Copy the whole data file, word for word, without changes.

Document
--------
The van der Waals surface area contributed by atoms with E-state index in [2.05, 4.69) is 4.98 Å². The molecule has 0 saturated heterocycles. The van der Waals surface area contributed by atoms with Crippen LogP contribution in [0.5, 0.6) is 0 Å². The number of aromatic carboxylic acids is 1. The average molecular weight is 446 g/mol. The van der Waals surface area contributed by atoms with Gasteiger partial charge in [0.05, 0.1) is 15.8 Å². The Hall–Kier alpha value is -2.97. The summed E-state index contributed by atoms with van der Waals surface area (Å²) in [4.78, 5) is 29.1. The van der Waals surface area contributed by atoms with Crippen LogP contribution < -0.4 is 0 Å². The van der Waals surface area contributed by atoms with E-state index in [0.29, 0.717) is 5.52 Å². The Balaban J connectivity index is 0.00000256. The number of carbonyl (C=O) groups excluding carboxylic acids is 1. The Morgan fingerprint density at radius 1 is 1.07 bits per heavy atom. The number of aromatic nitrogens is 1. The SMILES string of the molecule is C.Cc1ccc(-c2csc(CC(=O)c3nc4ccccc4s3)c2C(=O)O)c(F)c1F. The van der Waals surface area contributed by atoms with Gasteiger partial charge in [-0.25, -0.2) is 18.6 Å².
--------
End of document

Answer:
The van der Waals surface area contributed by atoms with E-state index in [2.05, 4.69) is 4.98 Å². The molecule has 0 saturated heterocycles. The van der Waals surface area contributed by atoms with Crippen LogP contribution in [0.5, 0.6) is 0 Å². The number of aromatic carboxylic acids is 1. The average molecular weight is 446 g/mol. The van der Waals surface area contributed by atoms with Gasteiger partial charge in [0.05, 0.1) is 15.8 Å². The Hall–Kier alpha value is -2.97. The summed E-state index contributed by atoms with van der Waals surface area (Å²) in [4.78, 5) is 29.1. The van der Waals surface area contributed by atoms with Crippen LogP contribution < -0.4 is 0 Å². The van der Waals surface area contributed by atoms with E-state index in [0.29, 0.717) is 5.52 Å². The Balaban J connectivity index is 0.00000256. The number of carbonyl (C=O) groups excluding carboxylic acids is 1. The Morgan fingerprint density at radius 1 is 1.07 bits per heavy atom. The number of aromatic nitrogens is 1. The SMILES string of the molecule is C.Cc1ccc(-c2csc(CC(=O)c3nc4ccccc4s3)c2C(=O)O)c(F)c1F. The van der Waals surface area contributed by atoms with Gasteiger partial charge in [-0.25, -0.2) is 18.6 Å².